The Supreme Court of Honduras has thrown out an historic anti-corruption conviction against a former first lady, laying bare the uphill battle the country faces after the dismantling of its internationally-backed anti-graft body.
The announcement that fraud and embezzlement charges against former first lady Rosa Elena Bonilla de Lobo would be dropped came on March 13, when the Supreme Court also ordered that a new trial be held.
The wife of disgraced former President Porfirio Lobo, Bonilla de Lobo was first arrested in February 2018 in the capital Tegucigalpa before being convicted in August 2019 in connection to the “first lady’s petty cash” (Caja Chica de la Primera Dama) case.
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The investigation carried out by the National Anti-Corruption Council (Consejo Nacional Anticorrupción – CNA) with assistance from the Support Mission Against Corruption and Impunity in Honduras (Misión de Apoyo contra la Corrupción y la Impunidad en Honduras – MACCIH) and an anti-corruption unit of the Attorney General’s Office known as UFECIC (Unidad Fiscal Especial Contra la Impunidad de la Corrupción – UFECIC) accused the former first lady and others of diverting around 16 million lempiras (around $650,000) and creating a money laundering network to cover up stolen government funds meant for social projects.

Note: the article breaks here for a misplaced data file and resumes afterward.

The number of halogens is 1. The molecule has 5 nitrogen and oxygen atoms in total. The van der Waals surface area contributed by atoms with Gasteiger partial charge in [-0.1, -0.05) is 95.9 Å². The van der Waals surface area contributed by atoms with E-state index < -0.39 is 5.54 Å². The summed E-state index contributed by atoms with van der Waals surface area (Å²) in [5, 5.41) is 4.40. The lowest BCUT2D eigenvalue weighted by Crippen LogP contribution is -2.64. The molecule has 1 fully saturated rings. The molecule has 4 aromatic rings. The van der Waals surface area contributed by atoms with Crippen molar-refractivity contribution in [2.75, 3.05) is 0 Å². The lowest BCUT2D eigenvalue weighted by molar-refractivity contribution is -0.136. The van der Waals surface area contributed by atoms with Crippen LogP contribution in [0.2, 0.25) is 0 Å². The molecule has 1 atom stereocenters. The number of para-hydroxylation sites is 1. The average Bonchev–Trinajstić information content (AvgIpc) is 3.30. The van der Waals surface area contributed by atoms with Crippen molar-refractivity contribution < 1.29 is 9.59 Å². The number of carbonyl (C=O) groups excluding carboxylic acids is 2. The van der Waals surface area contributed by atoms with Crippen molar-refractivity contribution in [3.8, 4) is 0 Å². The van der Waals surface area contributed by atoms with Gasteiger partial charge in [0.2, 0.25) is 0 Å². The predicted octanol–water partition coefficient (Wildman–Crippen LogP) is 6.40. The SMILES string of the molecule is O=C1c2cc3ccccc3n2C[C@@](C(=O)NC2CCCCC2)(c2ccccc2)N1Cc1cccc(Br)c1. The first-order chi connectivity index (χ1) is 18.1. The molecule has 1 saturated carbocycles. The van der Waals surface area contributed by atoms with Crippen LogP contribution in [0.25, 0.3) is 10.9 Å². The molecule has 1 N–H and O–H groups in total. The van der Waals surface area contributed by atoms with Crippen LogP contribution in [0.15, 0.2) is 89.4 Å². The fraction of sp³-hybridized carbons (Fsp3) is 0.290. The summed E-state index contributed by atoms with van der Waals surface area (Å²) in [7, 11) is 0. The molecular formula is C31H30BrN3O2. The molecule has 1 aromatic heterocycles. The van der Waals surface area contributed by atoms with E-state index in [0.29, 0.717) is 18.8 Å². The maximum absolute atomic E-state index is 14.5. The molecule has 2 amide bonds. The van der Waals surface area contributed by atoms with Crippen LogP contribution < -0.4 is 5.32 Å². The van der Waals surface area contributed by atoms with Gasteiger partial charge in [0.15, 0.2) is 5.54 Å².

The conviction marked a historic point for the anti-corruption body MACCIH, which was created in 2015 with the backing of the Organization of American States (OAS) before President Juan Orlando Hernández refused to extend its mandate in January 2020. The Honduran Congress, which is controlled by the ruling National Party, had also voiced its support for the decision.
InSight Crime Analysis
The conviction of former first lady Bonilla was arguably the most emblematic conviction that MACCIH secured before being shut down in Honduras. Its reversal should serve as a real warning sign.
The MACCIH faced its fair share of obstacles from the start, but the anti-corruption body played an important role in combating corruption in a country that has become accustomed to business and political elites pilfering state institutions and stealing public funds.
One high-profile investigation dubbed the Pandora Case, for example, singled out dozens of officials from both the National and Liberal parties for diverting some $12 million from the Honduran treasury. Some of this cash stolen from government coffers went directly to funding efforts for President Hernández’s first successful bid for the presidency in 2013.
In its four years in operation, MACCIH members helped prosecute 133 people and investigate 14 cases, according to information from the OAS. President Hernández has said his government remains committed to combating corruption, but Bonilla de Lobo’s release and his own refusal to put any meaningful support behind the MACCIH’s renewal or broader anti-graft measures suggests otherwise.
The creation of the MACCIH was a much-needed step towards moving away from corruption as the “operating system” in Honduras, but the smirk on Bonilla de Lobo’s face as she left jail earlier this month makes clear the elites have fired back.